Vitamins and Minerals
Which individual supplements should I take?
I generally eat pretty healthily and stay relatively fit but I wonder if I’m getting enough vitamins and minerals. Is there a product (available in the UK) that contains the right mixes of daily vitamins and minerals and if not, which individual supplements should I take to compliment a healthy lifestyle. (ps… I don’t want to take so many pills that I rattle!)
Thanks for the question! First a disclaimer: It’s always important to talk to your personal health care provider about supplements -some should not be taken due to medication interactions and individual conditions.
Now, my general recommendations:
Although a healthy and balanced diet is most important, I do believe that most people, and athletes especially, need a good multivitamin/multimineral, extra vitamin D, and fish oil (or another source of DHA/EPA omega-3s) in addition to healthy foods. Mostly, I recommend this because our soils have been over-farmed (which decreases the amount of nutrients in our foods), our waters are polluted (which is one reason we can’t eat as much seafood as we’d like), and our ability to get outside and get sunlight year round has decreased with more time spent inside and at a desk. And, there’s a lot of exciting research that supports higher levels of vitamin D supplementation than previous recommendations.
Generally, I recommend these daily supplements:
- Rainbow Light multivitamin (see http://bit.ly/AwnPQ1 – they have a separate multivitamin for men and women). This is one of my favorite brands as it contains a good mix of vitamins/minerals, probiotics, enzymes and “green” nutrients. And, it looks like you can get it online in the UK, at least, according to what turned up in my trusty google search.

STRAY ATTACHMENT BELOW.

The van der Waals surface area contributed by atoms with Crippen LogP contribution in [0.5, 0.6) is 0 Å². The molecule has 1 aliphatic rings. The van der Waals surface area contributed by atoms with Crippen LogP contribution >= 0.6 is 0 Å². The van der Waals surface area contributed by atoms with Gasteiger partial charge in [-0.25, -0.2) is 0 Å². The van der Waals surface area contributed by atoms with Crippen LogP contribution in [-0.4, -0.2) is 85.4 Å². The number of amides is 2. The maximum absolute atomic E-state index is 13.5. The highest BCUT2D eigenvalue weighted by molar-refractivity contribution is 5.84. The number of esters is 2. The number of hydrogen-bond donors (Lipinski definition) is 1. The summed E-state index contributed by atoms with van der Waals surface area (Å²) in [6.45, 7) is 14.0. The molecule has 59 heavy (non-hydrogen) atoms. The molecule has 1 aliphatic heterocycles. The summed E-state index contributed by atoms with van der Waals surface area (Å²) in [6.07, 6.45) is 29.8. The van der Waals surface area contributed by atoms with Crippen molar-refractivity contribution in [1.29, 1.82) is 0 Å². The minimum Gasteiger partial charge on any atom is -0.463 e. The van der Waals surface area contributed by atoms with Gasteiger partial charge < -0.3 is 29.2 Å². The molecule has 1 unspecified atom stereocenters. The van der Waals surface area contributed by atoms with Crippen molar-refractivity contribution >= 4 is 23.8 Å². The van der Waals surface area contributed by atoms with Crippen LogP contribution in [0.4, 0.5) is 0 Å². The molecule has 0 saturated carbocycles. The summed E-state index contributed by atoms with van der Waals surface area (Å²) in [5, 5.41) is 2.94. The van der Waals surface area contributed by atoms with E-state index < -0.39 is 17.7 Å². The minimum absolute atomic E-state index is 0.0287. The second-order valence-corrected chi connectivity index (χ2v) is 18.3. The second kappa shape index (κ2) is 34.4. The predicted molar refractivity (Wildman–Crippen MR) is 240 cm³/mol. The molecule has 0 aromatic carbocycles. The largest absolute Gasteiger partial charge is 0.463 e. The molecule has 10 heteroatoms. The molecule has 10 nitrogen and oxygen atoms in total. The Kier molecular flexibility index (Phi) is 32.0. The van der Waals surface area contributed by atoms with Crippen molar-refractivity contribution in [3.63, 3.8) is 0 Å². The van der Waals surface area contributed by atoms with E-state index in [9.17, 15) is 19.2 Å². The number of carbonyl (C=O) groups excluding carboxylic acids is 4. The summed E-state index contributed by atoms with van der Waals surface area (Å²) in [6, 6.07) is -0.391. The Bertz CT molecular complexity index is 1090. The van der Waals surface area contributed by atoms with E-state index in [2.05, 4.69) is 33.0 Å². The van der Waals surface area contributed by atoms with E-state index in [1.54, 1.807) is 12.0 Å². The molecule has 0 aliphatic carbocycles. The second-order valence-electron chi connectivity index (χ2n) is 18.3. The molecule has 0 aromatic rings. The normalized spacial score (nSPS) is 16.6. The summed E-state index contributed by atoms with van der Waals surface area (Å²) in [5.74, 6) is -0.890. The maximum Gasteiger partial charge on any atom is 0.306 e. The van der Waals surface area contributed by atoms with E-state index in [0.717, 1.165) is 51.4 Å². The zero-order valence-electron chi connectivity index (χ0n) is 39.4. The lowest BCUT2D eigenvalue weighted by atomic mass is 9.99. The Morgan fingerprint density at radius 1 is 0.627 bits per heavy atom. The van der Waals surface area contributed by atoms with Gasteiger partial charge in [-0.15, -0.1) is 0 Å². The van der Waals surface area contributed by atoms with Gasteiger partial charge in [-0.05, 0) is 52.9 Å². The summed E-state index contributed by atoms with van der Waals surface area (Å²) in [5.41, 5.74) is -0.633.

- 1000-2000 IU additional vitamin D (in addition to the amount in the multivitamin and in addition to what you get from sunlight)
- 1000-2000 mg DHA/EPA (in combo, and in addition to ~12 oz. fatty fish per week). Nordic Naturals is a really good brand – you want the source to be small, low-mercury fish such as anchovies, shrimp, sardines, etc.
Additionally, individual athletes may need extra iron, probiotics, calcium, etc. But, these 3 pills are a good place to start for most healthy athletes.
As you look for supplements, the keys are to find ones that 1) have what they claim they have (no exaggerated claims) and 2) don’t have anything that’s harmful. You don’t want lead or other dangerous heavy metals, and I try to stay away from colorings, flavorings, and unnecessary additives. Since this industry is not really regulated, it can be hard to find good brands that have support from a 3rd party expert. I often www.consumerlab.com, a completely impartial 3rd party site that tests supplements and reports on their ingredients. They don’t have every brand, but it can be a good starting point. I hope this helps!
Please send us your questions for our Expert Sports Nutritionist, Kelli Jennings to “Ask the Sports Nutritionist“. Kelli Jennings is a Registered Dietitian with a passion for healthy eating, wellness, & sports nutrition. For more information go to www.apexnutritionllc.com.